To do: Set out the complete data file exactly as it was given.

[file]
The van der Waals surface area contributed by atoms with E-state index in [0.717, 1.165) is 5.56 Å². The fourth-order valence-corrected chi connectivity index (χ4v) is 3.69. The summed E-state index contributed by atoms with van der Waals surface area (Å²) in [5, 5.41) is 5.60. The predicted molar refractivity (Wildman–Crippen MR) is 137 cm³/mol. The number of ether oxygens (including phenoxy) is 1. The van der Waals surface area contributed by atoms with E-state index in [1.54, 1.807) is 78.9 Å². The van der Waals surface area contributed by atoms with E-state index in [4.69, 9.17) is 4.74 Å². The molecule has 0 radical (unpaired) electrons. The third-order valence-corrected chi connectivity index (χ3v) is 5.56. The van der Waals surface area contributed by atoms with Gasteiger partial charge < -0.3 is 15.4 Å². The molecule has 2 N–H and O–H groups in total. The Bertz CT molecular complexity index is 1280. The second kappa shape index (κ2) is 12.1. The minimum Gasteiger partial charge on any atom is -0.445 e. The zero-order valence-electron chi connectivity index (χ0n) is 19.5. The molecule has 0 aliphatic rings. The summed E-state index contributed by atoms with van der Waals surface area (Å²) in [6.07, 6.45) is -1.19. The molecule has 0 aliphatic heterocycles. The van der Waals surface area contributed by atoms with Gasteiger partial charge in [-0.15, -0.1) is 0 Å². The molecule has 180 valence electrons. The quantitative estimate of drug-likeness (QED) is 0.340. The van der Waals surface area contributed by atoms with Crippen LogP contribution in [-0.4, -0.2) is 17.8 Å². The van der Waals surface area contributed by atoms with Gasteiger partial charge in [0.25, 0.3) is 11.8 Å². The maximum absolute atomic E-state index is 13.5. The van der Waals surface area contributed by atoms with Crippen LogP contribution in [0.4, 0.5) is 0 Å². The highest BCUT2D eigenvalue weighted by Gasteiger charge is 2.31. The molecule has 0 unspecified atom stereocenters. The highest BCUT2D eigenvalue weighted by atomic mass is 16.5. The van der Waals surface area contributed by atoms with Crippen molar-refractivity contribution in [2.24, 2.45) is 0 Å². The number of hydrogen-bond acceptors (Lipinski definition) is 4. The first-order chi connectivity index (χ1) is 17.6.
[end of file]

The van der Waals surface area contributed by atoms with E-state index in [0.717, 1.165) is 5.56 Å². The fourth-order valence-corrected chi connectivity index (χ4v) is 3.69. The summed E-state index contributed by atoms with van der Waals surface area (Å²) in [5, 5.41) is 5.60. The predicted molar refractivity (Wildman–Crippen MR) is 137 cm³/mol. The number of ether oxygens (including phenoxy) is 1. The van der Waals surface area contributed by atoms with E-state index in [1.54, 1.807) is 78.9 Å². The van der Waals surface area contributed by atoms with E-state index in [4.69, 9.17) is 4.74 Å². The molecule has 0 radical (unpaired) electrons. The third-order valence-corrected chi connectivity index (χ3v) is 5.56. The van der Waals surface area contributed by atoms with Gasteiger partial charge < -0.3 is 15.4 Å². The molecule has 2 N–H and O–H groups in total. The Bertz CT molecular complexity index is 1280. The second kappa shape index (κ2) is 12.1. The minimum Gasteiger partial charge on any atom is -0.445 e. The zero-order valence-electron chi connectivity index (χ0n) is 19.5. The molecule has 0 aliphatic rings. The summed E-state index contributed by atoms with van der Waals surface area (Å²) in [6.07, 6.45) is -1.19. The molecule has 0 aliphatic heterocycles. The van der Waals surface area contributed by atoms with Gasteiger partial charge in [-0.15, -0.1) is 0 Å². The molecule has 180 valence electrons. The quantitative estimate of drug-likeness (QED) is 0.340. The van der Waals surface area contributed by atoms with Crippen LogP contribution in [-0.4, -0.2) is 17.8 Å². The van der Waals surface area contributed by atoms with Gasteiger partial charge in [0.25, 0.3) is 11.8 Å². The maximum absolute atomic E-state index is 13.5. The van der Waals surface area contributed by atoms with Crippen LogP contribution in [0.4, 0.5) is 0 Å². The highest BCUT2D eigenvalue weighted by Gasteiger charge is 2.31. The molecule has 0 unspecified atom stereocenters. The highest BCUT2D eigenvalue weighted by atomic mass is 16.5. The van der Waals surface area contributed by atoms with Crippen molar-refractivity contribution in [2.24, 2.45) is 0 Å². The number of hydrogen-bond acceptors (Lipinski definition) is 4. The first-order chi connectivity index (χ1) is 17.6.